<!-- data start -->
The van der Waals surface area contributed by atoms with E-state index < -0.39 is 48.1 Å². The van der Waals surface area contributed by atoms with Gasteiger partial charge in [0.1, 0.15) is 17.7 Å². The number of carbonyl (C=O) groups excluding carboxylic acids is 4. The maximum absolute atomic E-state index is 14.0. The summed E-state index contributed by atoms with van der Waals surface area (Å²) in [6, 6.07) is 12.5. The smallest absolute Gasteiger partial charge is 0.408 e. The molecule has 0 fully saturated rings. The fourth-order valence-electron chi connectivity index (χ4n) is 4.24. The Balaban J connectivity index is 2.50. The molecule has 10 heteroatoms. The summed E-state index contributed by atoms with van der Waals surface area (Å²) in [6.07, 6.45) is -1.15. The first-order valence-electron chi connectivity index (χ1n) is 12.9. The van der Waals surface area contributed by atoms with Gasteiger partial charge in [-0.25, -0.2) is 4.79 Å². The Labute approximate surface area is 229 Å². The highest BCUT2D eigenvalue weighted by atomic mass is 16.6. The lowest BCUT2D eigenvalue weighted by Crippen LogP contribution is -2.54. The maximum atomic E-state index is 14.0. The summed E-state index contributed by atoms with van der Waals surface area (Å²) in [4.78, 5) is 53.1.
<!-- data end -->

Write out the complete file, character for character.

The van der Waals surface area contributed by atoms with E-state index < -0.39 is 48.1 Å². The van der Waals surface area contributed by atoms with Gasteiger partial charge in [0.1, 0.15) is 17.7 Å². The number of carbonyl (C=O) groups excluding carboxylic acids is 4. The maximum absolute atomic E-state index is 14.0. The summed E-state index contributed by atoms with van der Waals surface area (Å²) in [6, 6.07) is 12.5. The smallest absolute Gasteiger partial charge is 0.408 e. The molecule has 0 fully saturated rings. The fourth-order valence-electron chi connectivity index (χ4n) is 4.24. The Balaban J connectivity index is 2.50. The molecule has 10 heteroatoms. The summed E-state index contributed by atoms with van der Waals surface area (Å²) in [6.07, 6.45) is -1.15. The first-order valence-electron chi connectivity index (χ1n) is 12.9. The van der Waals surface area contributed by atoms with Gasteiger partial charge in [-0.25, -0.2) is 4.79 Å². The Labute approximate surface area is 229 Å². The highest BCUT2D eigenvalue weighted by atomic mass is 16.6. The lowest BCUT2D eigenvalue weighted by Crippen LogP contribution is -2.54. The maximum atomic E-state index is 14.0. The summed E-state index contributed by atoms with van der Waals surface area (Å²) in [4.78, 5) is 53.1.